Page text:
The main result of this paper is a space efficient single pass random order streaming algorithm for simulating nearly independent random walks that start at uniformly random vertices. We show that the distribution of kstep walks from b vertices chosen uniformly at random can be approximated up to error ∊ per walk using ￼ words of space with a single pass over a randomly ordered stream of edges, solving an open problem of Peng and Sohler [SODA '18]. Applications of our result include the estimation of the average return probability of the kstep walk (the trace of the kth power of the random walk matrix) as well as the estimation of PageRank. We complement our algorithm with a strong impossibility result for directed graphs.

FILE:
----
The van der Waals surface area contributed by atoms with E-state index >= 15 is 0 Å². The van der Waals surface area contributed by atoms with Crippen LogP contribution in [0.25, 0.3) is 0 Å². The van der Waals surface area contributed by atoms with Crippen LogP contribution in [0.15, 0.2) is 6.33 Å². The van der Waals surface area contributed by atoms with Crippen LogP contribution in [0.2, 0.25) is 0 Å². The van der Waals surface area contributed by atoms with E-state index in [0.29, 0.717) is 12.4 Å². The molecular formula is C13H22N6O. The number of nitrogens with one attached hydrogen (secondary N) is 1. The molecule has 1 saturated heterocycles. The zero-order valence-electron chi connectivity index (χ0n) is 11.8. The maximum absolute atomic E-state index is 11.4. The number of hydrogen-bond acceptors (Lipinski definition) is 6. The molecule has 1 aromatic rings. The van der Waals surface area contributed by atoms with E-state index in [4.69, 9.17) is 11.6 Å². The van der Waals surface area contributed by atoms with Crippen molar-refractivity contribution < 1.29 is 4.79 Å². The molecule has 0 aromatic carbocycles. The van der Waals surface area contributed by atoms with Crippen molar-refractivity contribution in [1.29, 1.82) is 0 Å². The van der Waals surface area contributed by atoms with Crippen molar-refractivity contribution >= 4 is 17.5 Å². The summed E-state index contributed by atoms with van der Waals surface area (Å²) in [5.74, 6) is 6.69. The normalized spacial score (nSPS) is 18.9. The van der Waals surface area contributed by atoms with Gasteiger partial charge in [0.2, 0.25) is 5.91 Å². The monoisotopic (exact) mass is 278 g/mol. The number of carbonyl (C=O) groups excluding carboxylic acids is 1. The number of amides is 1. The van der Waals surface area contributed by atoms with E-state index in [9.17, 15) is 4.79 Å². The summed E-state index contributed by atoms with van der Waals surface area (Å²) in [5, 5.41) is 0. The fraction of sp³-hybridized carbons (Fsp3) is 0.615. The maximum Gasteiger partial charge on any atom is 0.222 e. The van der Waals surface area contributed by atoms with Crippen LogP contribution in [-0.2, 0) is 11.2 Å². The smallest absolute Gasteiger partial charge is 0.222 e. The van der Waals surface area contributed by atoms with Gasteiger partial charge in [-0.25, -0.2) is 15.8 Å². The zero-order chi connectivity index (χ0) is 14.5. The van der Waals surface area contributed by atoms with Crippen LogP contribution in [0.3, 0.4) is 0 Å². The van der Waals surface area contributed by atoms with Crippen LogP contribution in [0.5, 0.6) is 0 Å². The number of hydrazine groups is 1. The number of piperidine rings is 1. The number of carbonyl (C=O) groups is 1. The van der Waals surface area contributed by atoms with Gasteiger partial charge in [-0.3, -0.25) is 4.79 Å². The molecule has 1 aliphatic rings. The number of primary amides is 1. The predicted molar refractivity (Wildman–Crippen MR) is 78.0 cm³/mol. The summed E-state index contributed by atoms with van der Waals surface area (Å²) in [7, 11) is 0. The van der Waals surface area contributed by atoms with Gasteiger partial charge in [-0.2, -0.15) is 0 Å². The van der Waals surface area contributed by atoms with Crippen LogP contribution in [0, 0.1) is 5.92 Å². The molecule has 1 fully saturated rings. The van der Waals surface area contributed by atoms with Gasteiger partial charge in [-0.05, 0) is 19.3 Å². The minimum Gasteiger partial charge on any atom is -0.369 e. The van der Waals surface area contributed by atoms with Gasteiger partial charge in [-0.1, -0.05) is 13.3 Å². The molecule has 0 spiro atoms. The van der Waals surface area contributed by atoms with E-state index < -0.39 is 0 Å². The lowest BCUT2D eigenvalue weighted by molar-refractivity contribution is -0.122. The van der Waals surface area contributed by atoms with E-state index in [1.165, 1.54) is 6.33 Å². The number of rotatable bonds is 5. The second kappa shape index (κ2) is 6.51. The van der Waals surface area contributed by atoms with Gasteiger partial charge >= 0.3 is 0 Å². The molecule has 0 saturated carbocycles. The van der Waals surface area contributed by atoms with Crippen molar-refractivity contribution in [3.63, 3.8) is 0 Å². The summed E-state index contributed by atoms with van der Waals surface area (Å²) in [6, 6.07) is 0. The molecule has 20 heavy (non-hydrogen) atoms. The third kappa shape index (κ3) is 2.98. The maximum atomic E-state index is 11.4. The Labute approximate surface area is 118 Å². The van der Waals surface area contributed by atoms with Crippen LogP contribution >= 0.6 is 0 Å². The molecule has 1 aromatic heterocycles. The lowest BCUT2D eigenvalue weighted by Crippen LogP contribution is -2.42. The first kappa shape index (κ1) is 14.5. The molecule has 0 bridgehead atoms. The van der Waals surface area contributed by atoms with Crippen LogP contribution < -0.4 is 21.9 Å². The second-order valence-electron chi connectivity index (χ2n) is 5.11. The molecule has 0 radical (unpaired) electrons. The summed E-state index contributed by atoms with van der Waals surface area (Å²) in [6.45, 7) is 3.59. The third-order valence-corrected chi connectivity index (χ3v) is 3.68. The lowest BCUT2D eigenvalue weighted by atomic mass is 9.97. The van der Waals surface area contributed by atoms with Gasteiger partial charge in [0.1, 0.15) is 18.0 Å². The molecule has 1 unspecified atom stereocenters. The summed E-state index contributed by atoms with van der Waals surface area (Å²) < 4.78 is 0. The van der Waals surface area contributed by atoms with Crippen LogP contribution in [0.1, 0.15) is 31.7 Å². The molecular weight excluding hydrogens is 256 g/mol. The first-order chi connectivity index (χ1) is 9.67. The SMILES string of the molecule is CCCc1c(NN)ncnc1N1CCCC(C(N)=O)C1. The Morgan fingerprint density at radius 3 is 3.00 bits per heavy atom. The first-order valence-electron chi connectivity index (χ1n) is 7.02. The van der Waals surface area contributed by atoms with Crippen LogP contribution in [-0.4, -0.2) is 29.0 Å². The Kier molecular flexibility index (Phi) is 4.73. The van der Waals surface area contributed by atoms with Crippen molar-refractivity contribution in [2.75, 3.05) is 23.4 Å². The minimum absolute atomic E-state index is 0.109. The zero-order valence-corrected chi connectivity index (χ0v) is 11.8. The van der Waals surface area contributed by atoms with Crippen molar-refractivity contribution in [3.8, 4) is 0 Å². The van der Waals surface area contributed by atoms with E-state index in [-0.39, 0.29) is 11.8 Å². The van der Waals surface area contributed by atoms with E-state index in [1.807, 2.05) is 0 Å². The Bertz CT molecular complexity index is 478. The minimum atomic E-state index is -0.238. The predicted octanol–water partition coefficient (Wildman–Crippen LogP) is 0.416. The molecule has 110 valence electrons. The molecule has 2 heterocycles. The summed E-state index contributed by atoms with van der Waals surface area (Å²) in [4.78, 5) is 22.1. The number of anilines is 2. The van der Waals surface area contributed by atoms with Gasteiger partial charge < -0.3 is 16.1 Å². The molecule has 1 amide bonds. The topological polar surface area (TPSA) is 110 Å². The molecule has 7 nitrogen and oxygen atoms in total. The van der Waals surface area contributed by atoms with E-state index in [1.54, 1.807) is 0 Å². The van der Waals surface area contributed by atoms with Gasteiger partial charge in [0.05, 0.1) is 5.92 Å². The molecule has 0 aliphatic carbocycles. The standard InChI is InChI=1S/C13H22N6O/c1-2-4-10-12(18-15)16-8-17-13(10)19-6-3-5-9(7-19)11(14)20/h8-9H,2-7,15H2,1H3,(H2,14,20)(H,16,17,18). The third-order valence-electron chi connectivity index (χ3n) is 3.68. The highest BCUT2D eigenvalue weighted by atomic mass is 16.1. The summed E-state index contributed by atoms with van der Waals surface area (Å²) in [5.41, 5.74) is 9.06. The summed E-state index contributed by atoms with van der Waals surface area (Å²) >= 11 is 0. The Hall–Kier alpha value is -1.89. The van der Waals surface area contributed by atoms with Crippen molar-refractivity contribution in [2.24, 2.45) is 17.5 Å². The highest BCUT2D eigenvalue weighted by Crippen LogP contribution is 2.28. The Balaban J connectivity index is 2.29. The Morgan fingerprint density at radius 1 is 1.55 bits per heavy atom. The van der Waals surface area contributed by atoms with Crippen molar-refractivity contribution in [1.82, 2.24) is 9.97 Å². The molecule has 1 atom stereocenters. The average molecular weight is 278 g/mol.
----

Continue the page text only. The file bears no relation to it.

more »
« less
 Award ID(s):
 1751040
 NSFPAR ID:
 10336438
 Date Published:
 Journal Name:
 Proceedings of the Annual ACMSIAM Symposium on Discrete Algorithms
 ISSN:
 10719040
 Page Range / eLocation ID:
 30913126
 Format(s):
 Medium: X
 Sponsoring Org:
 National Science Foundation
More Like this


Abstract We study an example of a hitandrun random walk on the symmetric group $\mathbf S_n$ . Our starting point is the wellunderstood toptorandom shuffle. In the hitandrun version, at each single step , after picking the point of insertion j uniformly at random in $\{1,\ldots,n\}$ , the top card is inserted in the j th position k times in a row, where k is uniform in $\{0,1,\ldots,j1\}$ . The question is, does this accelerate mixing significantly or not? We show that, in $L^2$ and supnorm, this accelerates mixing at most by a constant factor (independent of n ). Analyzing this problem in total variation is an interesting open question. We show that, in general, hitandrun random walks on finite groups have nonnegative spectrum.more » « less